Body Language 101: Building Your Credibility and Coolness Factor
Did you know that most people are barely listening to a word you’re saying? But, man oh man, they are picking up on your body language big time. It’s estimated that about 55 percent of communication is body language, 38 percent is your tone of voice and only 7 percent are the actual words coming out of your mouth. Using the right body language is your key to greater communication and success in life and your career. It can help you develop positive business relationships, increase your influence, bond with co-workers, and present your ideas more persuasively.
Here are 10 tips for using body language to project confidence and credibility and to build a more charismatic personal brand:
1. Stand tall and take up space
One of the most imposing figures I ever knew was my father’s best friend who was maybe 5’8” and 155-lbs soaking wet. However, he was a lifelong salesperson and then a VP of Global Marketing for an international manufacturer by the age of 45. He knew that height and space confer power, status and confidence. By standing up straight with his shoulders back and head up only added to his authority. If you widen your stance, relax your knees, and center your weight in your lower body you will look more “solid” and confident. If you stand, you will look more powerful and assured to those who sit. Then, when you move around, the additional space you take up adds to the strong impression you make.
If you are sitting across from someone such as during a negotiation, try these tricks: Keep both feet flat on the floor, widen your arms away from your body (or hook one elbow on the back of your chair), and spread out your belongings on the conference table to claim more territory.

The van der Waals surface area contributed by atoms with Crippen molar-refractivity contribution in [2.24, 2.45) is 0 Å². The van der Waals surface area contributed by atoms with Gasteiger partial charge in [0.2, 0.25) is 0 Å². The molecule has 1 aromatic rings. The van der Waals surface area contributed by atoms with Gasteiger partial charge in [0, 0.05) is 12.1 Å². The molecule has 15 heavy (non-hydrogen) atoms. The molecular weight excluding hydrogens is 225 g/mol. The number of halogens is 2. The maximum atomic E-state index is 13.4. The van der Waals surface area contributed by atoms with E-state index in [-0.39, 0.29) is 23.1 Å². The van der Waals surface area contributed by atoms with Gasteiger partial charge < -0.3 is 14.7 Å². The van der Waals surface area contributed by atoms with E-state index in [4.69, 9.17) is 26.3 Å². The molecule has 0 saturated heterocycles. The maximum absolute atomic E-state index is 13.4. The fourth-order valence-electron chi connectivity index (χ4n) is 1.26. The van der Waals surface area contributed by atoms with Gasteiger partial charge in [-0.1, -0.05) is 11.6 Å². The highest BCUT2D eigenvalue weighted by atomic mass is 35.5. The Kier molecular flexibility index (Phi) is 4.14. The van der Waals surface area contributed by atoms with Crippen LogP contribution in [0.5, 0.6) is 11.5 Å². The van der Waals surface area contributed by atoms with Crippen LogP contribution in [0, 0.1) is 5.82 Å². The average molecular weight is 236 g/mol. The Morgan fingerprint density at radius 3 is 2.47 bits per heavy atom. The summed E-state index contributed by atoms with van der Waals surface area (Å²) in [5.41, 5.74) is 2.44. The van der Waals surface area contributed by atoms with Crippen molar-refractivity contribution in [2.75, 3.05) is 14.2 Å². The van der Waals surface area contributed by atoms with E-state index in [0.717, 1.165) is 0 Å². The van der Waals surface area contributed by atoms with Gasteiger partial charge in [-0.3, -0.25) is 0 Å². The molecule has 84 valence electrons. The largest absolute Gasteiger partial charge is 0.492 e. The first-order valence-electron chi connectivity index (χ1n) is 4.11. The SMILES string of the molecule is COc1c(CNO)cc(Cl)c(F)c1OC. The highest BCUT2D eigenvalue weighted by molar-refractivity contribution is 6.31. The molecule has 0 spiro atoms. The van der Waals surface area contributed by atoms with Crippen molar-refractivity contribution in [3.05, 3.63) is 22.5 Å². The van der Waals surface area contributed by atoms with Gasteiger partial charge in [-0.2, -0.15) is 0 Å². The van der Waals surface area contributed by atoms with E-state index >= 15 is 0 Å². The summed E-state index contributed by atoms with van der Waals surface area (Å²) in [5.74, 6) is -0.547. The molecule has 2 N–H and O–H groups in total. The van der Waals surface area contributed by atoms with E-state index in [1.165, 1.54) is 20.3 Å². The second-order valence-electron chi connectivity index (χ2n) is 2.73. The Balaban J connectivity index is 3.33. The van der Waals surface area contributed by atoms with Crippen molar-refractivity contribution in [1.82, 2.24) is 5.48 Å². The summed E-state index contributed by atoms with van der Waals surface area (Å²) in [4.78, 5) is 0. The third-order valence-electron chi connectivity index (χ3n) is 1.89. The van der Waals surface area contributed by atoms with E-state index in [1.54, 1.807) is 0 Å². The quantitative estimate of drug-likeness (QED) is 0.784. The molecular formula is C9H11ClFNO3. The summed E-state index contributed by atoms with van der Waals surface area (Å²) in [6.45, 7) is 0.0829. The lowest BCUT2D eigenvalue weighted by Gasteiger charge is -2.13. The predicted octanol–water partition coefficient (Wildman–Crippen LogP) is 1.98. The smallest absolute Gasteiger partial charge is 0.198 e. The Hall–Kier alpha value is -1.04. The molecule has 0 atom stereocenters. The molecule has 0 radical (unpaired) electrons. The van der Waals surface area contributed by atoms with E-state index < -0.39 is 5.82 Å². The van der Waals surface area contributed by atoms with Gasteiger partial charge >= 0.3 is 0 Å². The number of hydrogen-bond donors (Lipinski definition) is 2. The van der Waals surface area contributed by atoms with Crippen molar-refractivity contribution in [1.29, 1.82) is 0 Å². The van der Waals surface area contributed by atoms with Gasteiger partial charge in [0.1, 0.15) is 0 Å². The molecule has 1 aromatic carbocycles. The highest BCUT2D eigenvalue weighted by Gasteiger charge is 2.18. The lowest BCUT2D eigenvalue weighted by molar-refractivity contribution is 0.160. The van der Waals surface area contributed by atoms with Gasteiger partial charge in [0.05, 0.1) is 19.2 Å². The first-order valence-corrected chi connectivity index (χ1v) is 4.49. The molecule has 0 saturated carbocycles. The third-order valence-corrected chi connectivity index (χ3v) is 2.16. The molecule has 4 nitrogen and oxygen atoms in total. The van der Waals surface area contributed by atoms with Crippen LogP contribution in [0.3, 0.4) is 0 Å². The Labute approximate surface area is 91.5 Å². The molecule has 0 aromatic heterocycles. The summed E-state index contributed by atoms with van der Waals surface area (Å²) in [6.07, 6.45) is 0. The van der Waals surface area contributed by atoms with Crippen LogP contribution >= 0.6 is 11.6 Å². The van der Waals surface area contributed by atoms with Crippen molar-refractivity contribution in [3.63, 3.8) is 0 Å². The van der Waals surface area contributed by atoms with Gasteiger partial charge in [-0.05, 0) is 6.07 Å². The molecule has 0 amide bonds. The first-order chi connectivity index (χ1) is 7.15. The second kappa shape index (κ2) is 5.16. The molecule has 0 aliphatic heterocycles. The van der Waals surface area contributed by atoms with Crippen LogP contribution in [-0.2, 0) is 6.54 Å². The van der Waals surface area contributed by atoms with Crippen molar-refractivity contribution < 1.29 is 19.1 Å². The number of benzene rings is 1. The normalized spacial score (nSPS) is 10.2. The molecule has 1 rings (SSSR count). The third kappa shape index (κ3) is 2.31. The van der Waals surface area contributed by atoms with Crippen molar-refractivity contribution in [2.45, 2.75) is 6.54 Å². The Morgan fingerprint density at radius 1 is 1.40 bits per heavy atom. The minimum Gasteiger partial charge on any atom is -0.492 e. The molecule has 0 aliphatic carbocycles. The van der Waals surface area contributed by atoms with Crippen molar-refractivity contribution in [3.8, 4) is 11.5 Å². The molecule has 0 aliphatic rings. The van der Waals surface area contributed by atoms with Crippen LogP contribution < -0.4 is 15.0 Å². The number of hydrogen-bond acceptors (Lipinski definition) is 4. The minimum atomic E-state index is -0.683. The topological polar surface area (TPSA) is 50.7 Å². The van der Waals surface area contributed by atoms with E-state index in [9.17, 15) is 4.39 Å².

2. Get that voice down
Ever hear anyone say that singer Barry White is a wimp? No … no you haven’t.
In the workplace, the quality of your voice can be a deciding factor in how people perceive you. People judge speakers with higher-pitched voices as less empathetic, less powerful and more nervous than people with lower pitched voices. If you think your voice is a bit high or nasal, put your lips together and say, “Um hum, um hum, um hum” for a few minutes right before you give a presentation or go to a meeting. It’s even more critical to do it before important phone calls where your voice is the only thing you have with which to communicate.
3. Prime the pump
To come off as upbeat, positive and show confidence, think of a past success that fills you with pride and poise. If it’s work related, that’s good, but it can come from your personal life as well. Think about the time you finished that half-marathon when the year before you were 40 pounds overweight. Or, how about when you built that deck in your back yard by yourself. Also, close your office door and adopt the “power stance” by standing up straight with hands on hips, like Superman or Wonder Woman. Don’t laugh, experts know that doing this stimulates your body to produce testosterone, which is a powerful hormone.